OK, the following may rate as one of my best test questions ever. It might take you a second to see the point:
If you don’t get it yet, compare it to this alternate version:
By now you’ve probably seen what I’m getting at: the answer to #1 is “Not enough information”, because there’s a jar there, so the weight per candy is not 7 grams.
Let me share the struggles that led to this idea, and the way this approach will underpin my teaching of linear functions next year:
First of all, I want to continue to make my math real-world (even if nobody at Dan Meyer’s blog can articulate why), but too often that means students have to wade through lots of WORDS to understand a question or task. This is especially daunting for English Language Learners, and I’m working on meeting their needs better. So I need to find ways to capture the essence of concepts and story problems with mostly pictures and a minimum of text.
Secondly, my students often have a hard time seeing why rates are often calculated as (y2 – y1)/(x2 – x1) instead of y/x. With a good context like Domino Effect by Mathalicious, students will discover the idea for themselves, and they’ll be able to memorize it and apply it in real-life situations that obviously give them 2 points. But I’ve always taught direct variation at the end of linear functions, as a special case after the main concept…and after that lesson, some students revert to calculating slope as y/x. They can’t distinguish cases when you need to subtract first from cases when you can just divide.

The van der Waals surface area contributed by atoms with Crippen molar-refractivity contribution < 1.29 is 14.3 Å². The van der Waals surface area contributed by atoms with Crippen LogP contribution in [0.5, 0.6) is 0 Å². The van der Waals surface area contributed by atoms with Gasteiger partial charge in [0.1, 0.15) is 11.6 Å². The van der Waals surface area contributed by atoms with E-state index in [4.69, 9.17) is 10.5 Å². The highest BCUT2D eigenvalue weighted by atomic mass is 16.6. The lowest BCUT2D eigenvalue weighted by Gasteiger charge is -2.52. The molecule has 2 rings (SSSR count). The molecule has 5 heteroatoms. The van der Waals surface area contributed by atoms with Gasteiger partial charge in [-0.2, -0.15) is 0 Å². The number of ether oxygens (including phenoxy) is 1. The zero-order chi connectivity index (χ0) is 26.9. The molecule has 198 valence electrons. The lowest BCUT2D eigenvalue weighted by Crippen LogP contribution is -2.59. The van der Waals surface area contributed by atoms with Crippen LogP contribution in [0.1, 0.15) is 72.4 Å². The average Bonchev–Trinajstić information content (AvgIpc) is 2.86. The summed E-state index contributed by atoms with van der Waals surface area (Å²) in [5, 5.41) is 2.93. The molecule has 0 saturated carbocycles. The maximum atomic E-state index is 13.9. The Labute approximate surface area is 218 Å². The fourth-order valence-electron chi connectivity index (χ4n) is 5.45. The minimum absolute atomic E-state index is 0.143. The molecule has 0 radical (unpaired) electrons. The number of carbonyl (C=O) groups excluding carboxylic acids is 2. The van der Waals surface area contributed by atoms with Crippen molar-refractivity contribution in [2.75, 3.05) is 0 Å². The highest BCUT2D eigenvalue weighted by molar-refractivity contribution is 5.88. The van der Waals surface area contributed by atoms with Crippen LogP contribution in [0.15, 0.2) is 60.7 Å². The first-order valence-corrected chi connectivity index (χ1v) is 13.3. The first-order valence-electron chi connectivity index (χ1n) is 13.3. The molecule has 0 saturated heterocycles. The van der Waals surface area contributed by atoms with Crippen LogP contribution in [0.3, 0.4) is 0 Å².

So instead of teaching direct variation last, next year I’ll teach it first, as the introduction to linear functions. Since they won’t know (y2 – y1)/(x2 – x1) yet, we’ll just start by sorting situations into 2 categories: ones in which you can find the rate (not “slope”–that word won’t exist for us yet) by dividing y/x, and situations in which that makes no sense. We’ll make predictions for new situations in the first category by writing proportions, writing equations of the form y=kx, drawing graphs that pass through the origin, etc. And mixed in with all of that practice will be situations in which direct variation and proportionality don’t work:
(The bar itself weighs something here).
Once we’ve really hammered the idea that there are 2 categories of linear scenarios, ones in which the rate is just y/x and ones in which it’s not, we can finally do Domino Effect and figure out how to deal with the second category. As an aside, I do need to find more 3-Acts that are simple linear scenarios and are still enticing for students. If anybody knows of some, please tell me in the comments. I tried Dan Meyer’s Pencil Sharpener task, which he seems to have taken down from 101q’s, but it gave me a really poor prediction. That’s no good, because early in the year I want my students to feel impressed by their new ability to predict things.
As a final note, I think even before starting the direct variation lesson, we might use Simpsons Sunblock to get students thinking about proportions. In the past, they’ve tended to make their predictions by writing and solving a proportion (or at least informally by doubling the x- and y-values from a particular point in their data table to predict the needed values). Then when we formally introduce the concept of proportionality/direct variation, we can return to Simpson’s Sunblock and talk about how the method they already used there was an example of it. And we can translate the proportions they used into direct variation equations.
Yay! Why is it that March is always when I realize what I should have been doing in September/October?